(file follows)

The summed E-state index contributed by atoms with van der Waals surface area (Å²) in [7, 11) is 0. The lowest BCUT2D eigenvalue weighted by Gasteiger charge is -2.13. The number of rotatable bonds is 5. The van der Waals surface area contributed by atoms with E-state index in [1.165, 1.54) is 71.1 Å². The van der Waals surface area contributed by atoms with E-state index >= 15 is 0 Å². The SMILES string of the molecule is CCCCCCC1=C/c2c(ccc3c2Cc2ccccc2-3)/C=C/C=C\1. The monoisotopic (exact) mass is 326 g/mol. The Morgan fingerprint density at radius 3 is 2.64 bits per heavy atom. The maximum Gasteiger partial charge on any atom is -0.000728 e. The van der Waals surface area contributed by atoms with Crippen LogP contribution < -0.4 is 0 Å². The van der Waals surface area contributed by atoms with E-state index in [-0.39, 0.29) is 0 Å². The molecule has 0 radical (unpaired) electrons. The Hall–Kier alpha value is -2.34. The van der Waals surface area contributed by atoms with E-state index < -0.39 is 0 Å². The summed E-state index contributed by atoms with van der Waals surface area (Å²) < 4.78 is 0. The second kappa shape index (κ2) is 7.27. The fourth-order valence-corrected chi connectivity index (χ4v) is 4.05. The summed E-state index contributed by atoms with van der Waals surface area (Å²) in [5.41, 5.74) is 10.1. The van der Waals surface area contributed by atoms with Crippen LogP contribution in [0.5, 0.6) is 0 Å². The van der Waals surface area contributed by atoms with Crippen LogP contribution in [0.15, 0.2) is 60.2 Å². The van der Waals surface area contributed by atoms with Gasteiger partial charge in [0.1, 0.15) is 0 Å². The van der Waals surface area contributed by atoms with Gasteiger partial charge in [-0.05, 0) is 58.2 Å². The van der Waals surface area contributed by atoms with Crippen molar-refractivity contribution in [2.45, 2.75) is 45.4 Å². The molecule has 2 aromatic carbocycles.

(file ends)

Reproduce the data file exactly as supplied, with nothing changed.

The summed E-state index contributed by atoms with van der Waals surface area (Å²) in [7, 11) is 0. The lowest BCUT2D eigenvalue weighted by Gasteiger charge is -2.13. The number of rotatable bonds is 5. The van der Waals surface area contributed by atoms with E-state index in [1.165, 1.54) is 71.1 Å². The van der Waals surface area contributed by atoms with E-state index >= 15 is 0 Å². The SMILES string of the molecule is CCCCCCC1=C/c2c(ccc3c2Cc2ccccc2-3)/C=C/C=C\1. The monoisotopic (exact) mass is 326 g/mol. The Morgan fingerprint density at radius 3 is 2.64 bits per heavy atom. The maximum Gasteiger partial charge on any atom is -0.000728 e. The van der Waals surface area contributed by atoms with Crippen LogP contribution < -0.4 is 0 Å². The van der Waals surface area contributed by atoms with E-state index in [-0.39, 0.29) is 0 Å². The molecule has 0 radical (unpaired) electrons. The Hall–Kier alpha value is -2.34. The van der Waals surface area contributed by atoms with E-state index < -0.39 is 0 Å². The summed E-state index contributed by atoms with van der Waals surface area (Å²) < 4.78 is 0. The second kappa shape index (κ2) is 7.27. The fourth-order valence-corrected chi connectivity index (χ4v) is 4.05. The summed E-state index contributed by atoms with van der Waals surface area (Å²) in [5.41, 5.74) is 10.1. The van der Waals surface area contributed by atoms with Crippen LogP contribution in [0.5, 0.6) is 0 Å². The van der Waals surface area contributed by atoms with Crippen LogP contribution in [0.15, 0.2) is 60.2 Å². The van der Waals surface area contributed by atoms with Gasteiger partial charge in [0.1, 0.15) is 0 Å². The van der Waals surface area contributed by atoms with Gasteiger partial charge in [-0.05, 0) is 58.2 Å². The van der Waals surface area contributed by atoms with Crippen molar-refractivity contribution in [2.45, 2.75) is 45.4 Å². The molecule has 2 aromatic carbocycles.